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Interpretation of contract – GAFTA standard form – plain language not yielding to business common sense.

The Facts

French feed barley was sold on FOB terms on a GAFTA 64 form with the following provisions:


            …In case of re-sales all notices shall be passed on without delay, where possible, by telephone and confirmed on the same day in accordance with the notices clause.


 The contract period of delivery shall be extended by an additional period of not more than 21 consecutive days, provided that buyers serve notice claiming extension not later than the next business day following the last day of the delivery period …


 All notices required to be served on the parties pursuant to this contract shall be communicated rapidly in legible form. Methods of rapid communication for the purposes of this clause are defined and mutually recognized as:- either telex, or letter if delivered by hand on the date of writing, or telefax, or email, or other electronic means, always subject to the proviso that if receipt of any notice is contested, the burden of proof of transmission shall be on the sender who shall, in the case of a dispute, establish, to the satisfaction of the arbitrator(s) or board of appeal appointed pursuant to the arbitration clause, that the notice was actually transmitted to the addressee. In case of resales/ repurchases all notices shall be served without delay by sellers on their respective buyers or vice-versa, and any notice received after 16h00 on a business day shall be deemed to have been received on the business day following. A notice to the brokers or agent shall be deemed a notice under this contract”. (Emphasis added).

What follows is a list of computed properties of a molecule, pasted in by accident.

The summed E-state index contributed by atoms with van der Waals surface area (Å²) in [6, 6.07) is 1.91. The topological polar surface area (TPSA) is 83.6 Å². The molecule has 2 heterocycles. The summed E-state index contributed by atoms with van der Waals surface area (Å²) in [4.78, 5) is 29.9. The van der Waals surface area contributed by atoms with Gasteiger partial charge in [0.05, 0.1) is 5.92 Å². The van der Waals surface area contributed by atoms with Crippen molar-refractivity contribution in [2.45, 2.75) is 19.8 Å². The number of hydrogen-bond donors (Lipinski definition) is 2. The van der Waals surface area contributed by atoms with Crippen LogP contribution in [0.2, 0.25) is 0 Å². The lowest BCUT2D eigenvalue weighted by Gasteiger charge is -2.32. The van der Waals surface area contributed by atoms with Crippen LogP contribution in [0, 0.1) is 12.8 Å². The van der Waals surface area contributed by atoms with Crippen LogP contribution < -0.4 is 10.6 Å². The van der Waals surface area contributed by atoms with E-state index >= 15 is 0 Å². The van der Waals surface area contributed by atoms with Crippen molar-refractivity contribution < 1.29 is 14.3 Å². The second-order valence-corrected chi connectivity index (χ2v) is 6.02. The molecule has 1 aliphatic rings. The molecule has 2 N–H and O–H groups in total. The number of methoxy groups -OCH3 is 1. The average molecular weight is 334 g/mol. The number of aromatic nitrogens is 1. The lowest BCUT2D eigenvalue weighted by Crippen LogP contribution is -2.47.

Buyers’ nominated vessel was delayed and they tendered a notice claiming an extension at 17h09 (ie after 16h00) on the 21st consecutive day pursuant to clause 8 referred to above.

Sellers relied on the deeming provision in clause 19, claiming that buyers were out of time and refused to deliver.

Buyers claimed damages.


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Charter Party Casebook